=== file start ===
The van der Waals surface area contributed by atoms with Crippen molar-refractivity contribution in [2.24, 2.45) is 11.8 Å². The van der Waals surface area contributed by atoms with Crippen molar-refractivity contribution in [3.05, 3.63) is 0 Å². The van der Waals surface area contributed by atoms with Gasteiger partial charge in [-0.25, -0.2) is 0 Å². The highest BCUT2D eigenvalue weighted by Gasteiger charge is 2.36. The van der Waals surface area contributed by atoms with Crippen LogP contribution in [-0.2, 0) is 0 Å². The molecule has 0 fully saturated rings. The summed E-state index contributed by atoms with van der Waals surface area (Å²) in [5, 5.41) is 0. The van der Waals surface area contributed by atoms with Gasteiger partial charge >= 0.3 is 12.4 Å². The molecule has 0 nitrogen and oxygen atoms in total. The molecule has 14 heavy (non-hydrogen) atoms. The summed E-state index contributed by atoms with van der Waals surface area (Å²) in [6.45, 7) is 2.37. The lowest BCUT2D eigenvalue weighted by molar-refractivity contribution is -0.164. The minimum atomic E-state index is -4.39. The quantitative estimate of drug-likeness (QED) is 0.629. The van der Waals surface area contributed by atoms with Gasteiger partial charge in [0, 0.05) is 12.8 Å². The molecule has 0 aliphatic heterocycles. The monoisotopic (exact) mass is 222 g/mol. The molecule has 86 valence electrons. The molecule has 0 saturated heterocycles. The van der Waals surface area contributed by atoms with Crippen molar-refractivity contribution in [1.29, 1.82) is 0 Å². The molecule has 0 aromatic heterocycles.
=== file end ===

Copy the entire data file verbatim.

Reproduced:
The van der Waals surface area contributed by atoms with Crippen molar-refractivity contribution in [2.24, 2.45) is 11.8 Å². The van der Waals surface area contributed by atoms with Crippen molar-refractivity contribution in [3.05, 3.63) is 0 Å². The van der Waals surface area contributed by atoms with Gasteiger partial charge in [-0.25, -0.2) is 0 Å². The highest BCUT2D eigenvalue weighted by Gasteiger charge is 2.36. The van der Waals surface area contributed by atoms with Crippen LogP contribution in [-0.2, 0) is 0 Å². The molecule has 0 fully saturated rings. The summed E-state index contributed by atoms with van der Waals surface area (Å²) in [5, 5.41) is 0. The van der Waals surface area contributed by atoms with Gasteiger partial charge >= 0.3 is 12.4 Å². The molecule has 0 nitrogen and oxygen atoms in total. The molecule has 14 heavy (non-hydrogen) atoms. The summed E-state index contributed by atoms with van der Waals surface area (Å²) in [6.45, 7) is 2.37. The lowest BCUT2D eigenvalue weighted by molar-refractivity contribution is -0.164. The minimum atomic E-state index is -4.39. The quantitative estimate of drug-likeness (QED) is 0.629. The van der Waals surface area contributed by atoms with Gasteiger partial charge in [0, 0.05) is 12.8 Å². The molecule has 0 aliphatic heterocycles. The monoisotopic (exact) mass is 222 g/mol. The molecule has 86 valence electrons. The molecule has 0 saturated heterocycles. The van der Waals surface area contributed by atoms with Crippen molar-refractivity contribution in [1.29, 1.82) is 0 Å². The molecule has 0 aromatic heterocycles.